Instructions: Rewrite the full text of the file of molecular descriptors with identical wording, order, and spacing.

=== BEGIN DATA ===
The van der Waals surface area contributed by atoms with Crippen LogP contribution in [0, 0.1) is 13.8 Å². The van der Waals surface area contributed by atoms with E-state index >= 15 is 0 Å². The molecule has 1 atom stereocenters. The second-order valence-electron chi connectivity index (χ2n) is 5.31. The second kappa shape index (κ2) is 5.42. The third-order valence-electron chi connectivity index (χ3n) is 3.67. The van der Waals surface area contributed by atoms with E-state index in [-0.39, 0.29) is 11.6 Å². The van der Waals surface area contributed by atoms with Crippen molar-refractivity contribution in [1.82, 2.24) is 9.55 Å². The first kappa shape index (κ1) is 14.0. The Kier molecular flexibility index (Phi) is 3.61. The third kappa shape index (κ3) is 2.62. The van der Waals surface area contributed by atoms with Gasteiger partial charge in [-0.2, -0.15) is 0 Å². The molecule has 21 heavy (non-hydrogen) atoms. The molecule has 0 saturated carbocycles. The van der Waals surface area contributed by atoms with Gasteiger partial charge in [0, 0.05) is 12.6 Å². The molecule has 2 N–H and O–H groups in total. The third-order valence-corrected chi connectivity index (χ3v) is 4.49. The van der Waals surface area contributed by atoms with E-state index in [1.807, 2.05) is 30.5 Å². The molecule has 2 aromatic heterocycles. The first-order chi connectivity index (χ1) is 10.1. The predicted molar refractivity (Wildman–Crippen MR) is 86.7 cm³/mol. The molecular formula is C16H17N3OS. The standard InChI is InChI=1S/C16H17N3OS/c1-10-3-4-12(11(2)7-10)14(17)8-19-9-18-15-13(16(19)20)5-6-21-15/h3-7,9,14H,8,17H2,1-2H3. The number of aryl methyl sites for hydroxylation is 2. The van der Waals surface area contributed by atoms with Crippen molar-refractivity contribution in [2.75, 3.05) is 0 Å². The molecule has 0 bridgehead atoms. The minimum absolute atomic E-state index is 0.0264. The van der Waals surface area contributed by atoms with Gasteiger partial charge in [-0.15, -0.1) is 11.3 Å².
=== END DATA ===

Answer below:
The van der Waals surface area contributed by atoms with Crippen LogP contribution in [0, 0.1) is 13.8 Å². The van der Waals surface area contributed by atoms with E-state index >= 15 is 0 Å². The molecule has 1 atom stereocenters. The second-order valence-electron chi connectivity index (χ2n) is 5.31. The second kappa shape index (κ2) is 5.42. The third-order valence-electron chi connectivity index (χ3n) is 3.67. The van der Waals surface area contributed by atoms with E-state index in [-0.39, 0.29) is 11.6 Å². The van der Waals surface area contributed by atoms with Crippen molar-refractivity contribution in [1.82, 2.24) is 9.55 Å². The first kappa shape index (κ1) is 14.0. The Kier molecular flexibility index (Phi) is 3.61. The third kappa shape index (κ3) is 2.62. The van der Waals surface area contributed by atoms with Gasteiger partial charge in [-0.2, -0.15) is 0 Å². The molecule has 21 heavy (non-hydrogen) atoms. The molecule has 0 saturated carbocycles. The van der Waals surface area contributed by atoms with Gasteiger partial charge in [0, 0.05) is 12.6 Å². The molecule has 2 N–H and O–H groups in total. The third-order valence-corrected chi connectivity index (χ3v) is 4.49. The van der Waals surface area contributed by atoms with E-state index in [1.807, 2.05) is 30.5 Å². The molecule has 2 aromatic heterocycles. The first-order chi connectivity index (χ1) is 10.1. The predicted molar refractivity (Wildman–Crippen MR) is 86.7 cm³/mol. The molecular formula is C16H17N3OS. The standard InChI is InChI=1S/C16H17N3OS/c1-10-3-4-12(11(2)7-10)14(17)8-19-9-18-15-13(16(19)20)5-6-21-15/h3-7,9,14H,8,17H2,1-2H3. The number of aryl methyl sites for hydroxylation is 2. The van der Waals surface area contributed by atoms with Crippen molar-refractivity contribution in [2.75, 3.05) is 0 Å². The molecule has 0 bridgehead atoms. The minimum absolute atomic E-state index is 0.0264. The van der Waals surface area contributed by atoms with Gasteiger partial charge in [-0.15, -0.1) is 11.3 Å².